Wednesday, December 8, 2010
Rates of depression have steadily grown, and researchers think one cause may be the loss of healthy bacteria in today's cleaner, modern society.
In an article published in the Archives of General Psychiatry, Emory neuroscientist Charles Raison and colleagues reviewed the mounting evidence that disruptions in ancient relationships with microorganisms in soil, food and the gut may contribute to the increasing rates of depression.
According to the "hygiene hypothesis," the modern world has become so clean, we are deprived of the bacteria our immune systems came to rely on over long ages to keep inflammation at bay.
“We have known for a long time that people with depression, even those who are not sick, have higher levels of inflammation,” Raison explains. “Since ancient times benign microorganisms, sometimes referred to as ‘old friends,’ have taught the immune system how to tolerate other harmless microorganisms, and in the process, reduce inflammatory responses that have been linked to the development of most modern illnesses, from cancer to depression.”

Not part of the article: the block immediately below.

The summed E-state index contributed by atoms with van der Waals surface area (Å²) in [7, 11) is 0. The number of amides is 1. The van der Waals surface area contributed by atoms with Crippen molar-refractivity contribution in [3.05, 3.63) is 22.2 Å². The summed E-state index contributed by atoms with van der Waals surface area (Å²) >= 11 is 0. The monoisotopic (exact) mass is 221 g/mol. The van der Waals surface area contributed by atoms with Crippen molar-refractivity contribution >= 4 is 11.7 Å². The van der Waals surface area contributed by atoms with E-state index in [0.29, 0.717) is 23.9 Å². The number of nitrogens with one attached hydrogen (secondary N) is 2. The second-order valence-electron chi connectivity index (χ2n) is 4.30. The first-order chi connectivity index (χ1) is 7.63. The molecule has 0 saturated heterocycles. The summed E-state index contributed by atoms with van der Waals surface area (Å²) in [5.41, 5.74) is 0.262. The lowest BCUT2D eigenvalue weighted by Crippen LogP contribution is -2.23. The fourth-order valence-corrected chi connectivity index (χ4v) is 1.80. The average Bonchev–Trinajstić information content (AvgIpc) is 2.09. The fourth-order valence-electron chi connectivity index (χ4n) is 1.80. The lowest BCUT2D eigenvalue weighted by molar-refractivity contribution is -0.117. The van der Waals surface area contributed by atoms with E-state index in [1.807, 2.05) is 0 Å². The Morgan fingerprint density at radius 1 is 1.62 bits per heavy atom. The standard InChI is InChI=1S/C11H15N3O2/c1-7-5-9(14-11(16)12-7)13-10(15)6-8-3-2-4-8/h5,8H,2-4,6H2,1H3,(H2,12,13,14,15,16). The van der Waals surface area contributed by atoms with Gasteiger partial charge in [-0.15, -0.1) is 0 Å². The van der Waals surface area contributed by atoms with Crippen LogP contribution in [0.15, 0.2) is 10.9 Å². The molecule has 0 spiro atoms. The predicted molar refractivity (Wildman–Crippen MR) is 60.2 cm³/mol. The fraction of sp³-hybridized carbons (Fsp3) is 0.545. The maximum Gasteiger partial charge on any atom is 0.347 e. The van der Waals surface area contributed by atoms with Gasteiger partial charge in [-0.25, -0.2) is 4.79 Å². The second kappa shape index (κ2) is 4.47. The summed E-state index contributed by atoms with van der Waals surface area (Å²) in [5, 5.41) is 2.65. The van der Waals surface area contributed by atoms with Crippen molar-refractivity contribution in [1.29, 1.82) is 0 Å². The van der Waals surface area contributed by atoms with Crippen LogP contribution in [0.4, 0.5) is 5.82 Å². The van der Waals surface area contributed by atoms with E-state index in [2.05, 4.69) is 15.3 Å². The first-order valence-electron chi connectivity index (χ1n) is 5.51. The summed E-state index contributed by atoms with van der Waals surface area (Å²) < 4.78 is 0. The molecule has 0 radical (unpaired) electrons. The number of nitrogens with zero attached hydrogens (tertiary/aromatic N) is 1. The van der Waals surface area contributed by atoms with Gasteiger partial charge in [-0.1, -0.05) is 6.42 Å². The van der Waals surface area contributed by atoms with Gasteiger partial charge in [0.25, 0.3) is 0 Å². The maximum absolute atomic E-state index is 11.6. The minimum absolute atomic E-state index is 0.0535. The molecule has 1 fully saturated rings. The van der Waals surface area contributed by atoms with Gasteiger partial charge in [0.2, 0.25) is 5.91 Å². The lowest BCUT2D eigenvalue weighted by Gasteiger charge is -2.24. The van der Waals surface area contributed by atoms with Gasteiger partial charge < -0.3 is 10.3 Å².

Experiments are currently being conducted to test the efficacy of treatments that use properties of these “old friends” to improve emotional tolerance. “If the exposure to administration of the ‘old friends’ improves depression,” the authors conclude, “the important question of whether we should encourage measured re-exposure to benign environmental microorganisms will not be far behind.”
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